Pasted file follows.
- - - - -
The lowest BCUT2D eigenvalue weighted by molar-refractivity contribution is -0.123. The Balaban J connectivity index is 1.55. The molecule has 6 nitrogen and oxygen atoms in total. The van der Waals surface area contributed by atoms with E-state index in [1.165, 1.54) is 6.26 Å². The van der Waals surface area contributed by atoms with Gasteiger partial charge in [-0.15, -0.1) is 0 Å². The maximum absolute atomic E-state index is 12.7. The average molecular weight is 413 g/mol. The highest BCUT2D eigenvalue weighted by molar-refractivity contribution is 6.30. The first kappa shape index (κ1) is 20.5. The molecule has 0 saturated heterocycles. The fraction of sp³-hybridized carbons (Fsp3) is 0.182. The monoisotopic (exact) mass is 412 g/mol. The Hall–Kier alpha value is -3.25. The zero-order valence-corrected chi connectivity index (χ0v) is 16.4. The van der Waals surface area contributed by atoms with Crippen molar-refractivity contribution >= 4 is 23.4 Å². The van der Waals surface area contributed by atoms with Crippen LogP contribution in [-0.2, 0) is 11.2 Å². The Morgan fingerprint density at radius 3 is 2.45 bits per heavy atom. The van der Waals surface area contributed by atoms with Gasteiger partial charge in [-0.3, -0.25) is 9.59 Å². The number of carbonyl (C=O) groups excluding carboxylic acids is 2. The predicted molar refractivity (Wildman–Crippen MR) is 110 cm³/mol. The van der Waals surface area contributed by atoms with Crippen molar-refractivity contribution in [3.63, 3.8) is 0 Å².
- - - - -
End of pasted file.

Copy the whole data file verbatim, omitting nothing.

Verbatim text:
The lowest BCUT2D eigenvalue weighted by molar-refractivity contribution is -0.123. The Balaban J connectivity index is 1.55. The molecule has 6 nitrogen and oxygen atoms in total. The van der Waals surface area contributed by atoms with E-state index in [1.165, 1.54) is 6.26 Å². The van der Waals surface area contributed by atoms with Gasteiger partial charge in [-0.15, -0.1) is 0 Å². The maximum absolute atomic E-state index is 12.7. The average molecular weight is 413 g/mol. The highest BCUT2D eigenvalue weighted by molar-refractivity contribution is 6.30. The first kappa shape index (κ1) is 20.5. The molecule has 0 saturated heterocycles. The fraction of sp³-hybridized carbons (Fsp3) is 0.182. The monoisotopic (exact) mass is 412 g/mol. The Hall–Kier alpha value is -3.25. The zero-order valence-corrected chi connectivity index (χ0v) is 16.4. The van der Waals surface area contributed by atoms with Crippen molar-refractivity contribution >= 4 is 23.4 Å². The van der Waals surface area contributed by atoms with Crippen LogP contribution in [-0.2, 0) is 11.2 Å². The Morgan fingerprint density at radius 3 is 2.45 bits per heavy atom. The van der Waals surface area contributed by atoms with Gasteiger partial charge in [-0.3, -0.25) is 9.59 Å². The number of carbonyl (C=O) groups excluding carboxylic acids is 2. The predicted molar refractivity (Wildman–Crippen MR) is 110 cm³/mol. The van der Waals surface area contributed by atoms with Crippen molar-refractivity contribution in [3.63, 3.8) is 0 Å².